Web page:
EGU General Assembly 2020
© Author(s) 2021. This work is distributed under
the Creative Commons Attribution 4.0 License.

Pathways and time scales of ocean heat uptake and redistribution in a global ocean-ice model

Alice Marzocchi1, George Nurser1, Louis Clement1, and Elaine McDonagh1,2
Alice Marzocchi et al.
  • 1National Oceanography Centre, Southampton, UK
  • 2NORCE, Norwegian Research Centre, Bjerknes Centre for Climate Research, Bergen, Norway

Changes in regional ocean heat content are not only sensitive to anthropogenic and natural influences, but also substantially impacted by the redistribution of heat, which is in turn driven by changes in ocean circulation and air-sea fluxes. Using a set of numerical simulations with an ocean-sea-ice model of the NEMO framework, we assess where the ocean takes up heat from the atmosphere and how ocean currents transport and redistribute that heat. Here, the strength and patterns of the net uptake of heat by the ocean are treated like a passive tracer, by including simulated sea water vintage dyes, which are released annually between 1958 and 2017. An additional tracer released in year 1800 is also used to investigate longer-term variability. All dye tracers are released from 29 surface patches, representing different water mass production sites, allowing us to identify when and where water masses were last ventilated. The tracers’ distribution and fluxes are shown to capture years of strong and weak convection at deep and mode water formation sites in both hemispheres, when compared to the available observations. Using this approach, which can be applied to any passive tracer in the ocean, we can: (1) assess the relative role of each of the water mass production sites, (2) evaluate the regional and depth distribution of the tracers, and (3) determine their variability on interannual, multidecadal and centennial time scales.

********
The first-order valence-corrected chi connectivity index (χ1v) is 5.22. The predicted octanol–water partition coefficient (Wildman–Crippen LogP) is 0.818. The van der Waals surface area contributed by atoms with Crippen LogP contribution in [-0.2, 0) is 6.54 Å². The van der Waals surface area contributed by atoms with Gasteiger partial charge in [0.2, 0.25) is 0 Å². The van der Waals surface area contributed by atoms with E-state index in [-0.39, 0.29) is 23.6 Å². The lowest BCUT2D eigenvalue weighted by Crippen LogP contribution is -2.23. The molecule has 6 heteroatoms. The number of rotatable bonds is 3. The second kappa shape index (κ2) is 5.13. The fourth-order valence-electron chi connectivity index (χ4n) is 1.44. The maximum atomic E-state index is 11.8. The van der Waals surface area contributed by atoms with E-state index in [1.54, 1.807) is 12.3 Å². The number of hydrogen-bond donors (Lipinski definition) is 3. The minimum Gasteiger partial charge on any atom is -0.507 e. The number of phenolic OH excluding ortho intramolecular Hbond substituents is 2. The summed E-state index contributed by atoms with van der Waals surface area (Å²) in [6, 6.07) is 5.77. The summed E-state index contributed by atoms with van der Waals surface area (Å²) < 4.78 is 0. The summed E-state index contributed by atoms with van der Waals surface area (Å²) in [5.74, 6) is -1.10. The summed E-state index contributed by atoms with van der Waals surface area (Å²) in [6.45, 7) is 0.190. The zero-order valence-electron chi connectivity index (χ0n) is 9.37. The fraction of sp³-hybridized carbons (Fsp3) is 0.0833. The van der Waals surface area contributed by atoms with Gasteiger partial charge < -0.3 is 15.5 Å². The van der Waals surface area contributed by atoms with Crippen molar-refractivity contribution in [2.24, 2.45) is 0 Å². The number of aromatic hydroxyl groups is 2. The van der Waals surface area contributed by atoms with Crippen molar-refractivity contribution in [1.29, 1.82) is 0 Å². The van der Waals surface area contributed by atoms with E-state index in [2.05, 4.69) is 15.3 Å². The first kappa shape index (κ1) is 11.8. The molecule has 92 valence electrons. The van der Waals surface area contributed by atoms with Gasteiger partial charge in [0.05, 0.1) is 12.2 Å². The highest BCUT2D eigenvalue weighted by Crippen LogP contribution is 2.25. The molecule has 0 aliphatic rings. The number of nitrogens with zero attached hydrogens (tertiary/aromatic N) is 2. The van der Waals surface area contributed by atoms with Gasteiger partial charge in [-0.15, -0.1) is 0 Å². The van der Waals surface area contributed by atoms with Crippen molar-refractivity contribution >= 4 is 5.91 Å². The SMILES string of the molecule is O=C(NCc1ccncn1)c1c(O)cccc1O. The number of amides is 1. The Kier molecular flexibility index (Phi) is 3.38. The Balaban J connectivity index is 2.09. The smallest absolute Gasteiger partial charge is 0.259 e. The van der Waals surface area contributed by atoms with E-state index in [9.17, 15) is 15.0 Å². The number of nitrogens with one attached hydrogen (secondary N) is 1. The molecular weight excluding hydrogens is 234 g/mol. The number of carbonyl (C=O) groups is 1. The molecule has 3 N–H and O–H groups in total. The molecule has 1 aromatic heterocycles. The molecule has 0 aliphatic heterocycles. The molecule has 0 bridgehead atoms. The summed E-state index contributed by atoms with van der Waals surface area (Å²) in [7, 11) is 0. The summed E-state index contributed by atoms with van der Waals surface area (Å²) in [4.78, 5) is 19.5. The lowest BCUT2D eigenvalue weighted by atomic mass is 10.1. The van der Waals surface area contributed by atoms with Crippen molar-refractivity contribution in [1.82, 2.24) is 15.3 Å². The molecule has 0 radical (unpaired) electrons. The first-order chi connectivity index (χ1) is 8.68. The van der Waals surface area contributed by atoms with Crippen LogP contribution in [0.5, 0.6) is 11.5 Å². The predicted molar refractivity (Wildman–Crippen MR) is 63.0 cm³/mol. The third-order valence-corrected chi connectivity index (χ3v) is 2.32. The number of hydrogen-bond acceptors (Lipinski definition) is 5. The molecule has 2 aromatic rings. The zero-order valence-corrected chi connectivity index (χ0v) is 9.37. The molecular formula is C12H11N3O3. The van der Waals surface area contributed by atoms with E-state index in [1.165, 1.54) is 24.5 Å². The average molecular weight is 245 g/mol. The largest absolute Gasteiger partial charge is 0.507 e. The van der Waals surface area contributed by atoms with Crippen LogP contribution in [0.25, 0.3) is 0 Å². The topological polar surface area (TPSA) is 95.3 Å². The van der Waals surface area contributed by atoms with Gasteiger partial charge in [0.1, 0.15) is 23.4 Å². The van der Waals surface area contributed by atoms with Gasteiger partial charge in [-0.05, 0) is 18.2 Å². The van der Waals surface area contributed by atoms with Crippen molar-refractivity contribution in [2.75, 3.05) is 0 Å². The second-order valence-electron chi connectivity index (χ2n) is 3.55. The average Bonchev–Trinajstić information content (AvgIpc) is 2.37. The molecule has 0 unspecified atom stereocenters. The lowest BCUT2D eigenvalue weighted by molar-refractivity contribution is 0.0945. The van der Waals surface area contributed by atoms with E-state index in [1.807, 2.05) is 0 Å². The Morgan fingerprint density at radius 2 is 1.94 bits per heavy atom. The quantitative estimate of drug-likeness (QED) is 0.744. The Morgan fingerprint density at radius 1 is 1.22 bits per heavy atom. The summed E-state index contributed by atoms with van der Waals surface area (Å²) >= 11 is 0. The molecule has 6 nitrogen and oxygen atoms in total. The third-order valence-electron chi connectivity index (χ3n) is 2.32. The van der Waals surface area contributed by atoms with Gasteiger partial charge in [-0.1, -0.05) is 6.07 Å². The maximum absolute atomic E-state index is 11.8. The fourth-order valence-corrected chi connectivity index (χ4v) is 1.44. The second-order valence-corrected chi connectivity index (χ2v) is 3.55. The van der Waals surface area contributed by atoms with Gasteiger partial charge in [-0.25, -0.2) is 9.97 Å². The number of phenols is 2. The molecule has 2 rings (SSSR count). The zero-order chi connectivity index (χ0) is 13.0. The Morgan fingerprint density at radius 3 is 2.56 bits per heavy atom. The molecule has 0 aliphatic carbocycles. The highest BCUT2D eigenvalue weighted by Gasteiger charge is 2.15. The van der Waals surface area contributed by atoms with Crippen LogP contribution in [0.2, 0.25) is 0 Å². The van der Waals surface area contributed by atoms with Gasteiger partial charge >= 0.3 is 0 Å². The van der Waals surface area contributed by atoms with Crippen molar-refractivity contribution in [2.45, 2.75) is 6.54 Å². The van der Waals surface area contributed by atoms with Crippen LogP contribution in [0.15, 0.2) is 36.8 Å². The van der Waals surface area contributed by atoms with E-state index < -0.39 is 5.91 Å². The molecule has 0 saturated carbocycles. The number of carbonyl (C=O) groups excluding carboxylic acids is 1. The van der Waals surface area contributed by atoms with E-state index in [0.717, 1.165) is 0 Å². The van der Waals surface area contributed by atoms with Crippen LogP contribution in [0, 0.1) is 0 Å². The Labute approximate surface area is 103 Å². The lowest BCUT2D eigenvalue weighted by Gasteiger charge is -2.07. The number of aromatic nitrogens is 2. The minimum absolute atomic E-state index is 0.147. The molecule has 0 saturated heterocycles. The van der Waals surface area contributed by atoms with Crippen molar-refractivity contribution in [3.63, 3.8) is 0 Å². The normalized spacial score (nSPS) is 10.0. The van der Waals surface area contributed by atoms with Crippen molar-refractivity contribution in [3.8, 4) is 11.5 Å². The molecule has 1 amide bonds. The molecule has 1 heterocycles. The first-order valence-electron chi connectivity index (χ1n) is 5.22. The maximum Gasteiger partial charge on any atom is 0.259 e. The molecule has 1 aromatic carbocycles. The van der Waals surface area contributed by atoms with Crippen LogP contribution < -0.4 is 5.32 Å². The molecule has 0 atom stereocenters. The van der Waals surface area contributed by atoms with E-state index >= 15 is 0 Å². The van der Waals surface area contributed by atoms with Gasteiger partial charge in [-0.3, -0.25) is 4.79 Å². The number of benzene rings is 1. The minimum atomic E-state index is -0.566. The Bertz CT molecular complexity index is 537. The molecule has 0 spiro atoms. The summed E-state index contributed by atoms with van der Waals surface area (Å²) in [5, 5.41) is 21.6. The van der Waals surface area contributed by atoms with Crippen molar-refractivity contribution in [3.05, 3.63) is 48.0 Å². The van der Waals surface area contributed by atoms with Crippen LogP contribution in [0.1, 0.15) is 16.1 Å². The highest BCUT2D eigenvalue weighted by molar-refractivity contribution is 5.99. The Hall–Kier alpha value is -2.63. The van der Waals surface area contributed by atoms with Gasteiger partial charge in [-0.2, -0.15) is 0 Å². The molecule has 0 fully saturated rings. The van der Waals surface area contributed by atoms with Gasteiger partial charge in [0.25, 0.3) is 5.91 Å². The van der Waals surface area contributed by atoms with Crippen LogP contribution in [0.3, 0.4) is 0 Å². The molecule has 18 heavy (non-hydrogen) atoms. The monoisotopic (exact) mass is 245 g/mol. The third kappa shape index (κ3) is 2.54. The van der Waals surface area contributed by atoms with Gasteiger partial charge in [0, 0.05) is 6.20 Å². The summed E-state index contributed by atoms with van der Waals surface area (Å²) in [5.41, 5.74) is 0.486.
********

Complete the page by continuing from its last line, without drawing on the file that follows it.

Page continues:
How to cite: Marzocchi, A., Nurser, G., Clement, L., and McDonagh, E.: Pathways and time scales of ocean heat uptake and redistribution in a global ocean-ice model, EGU General Assembly 2020, Online, 4–8 May 2020, EGU2020-3628,, 2020.


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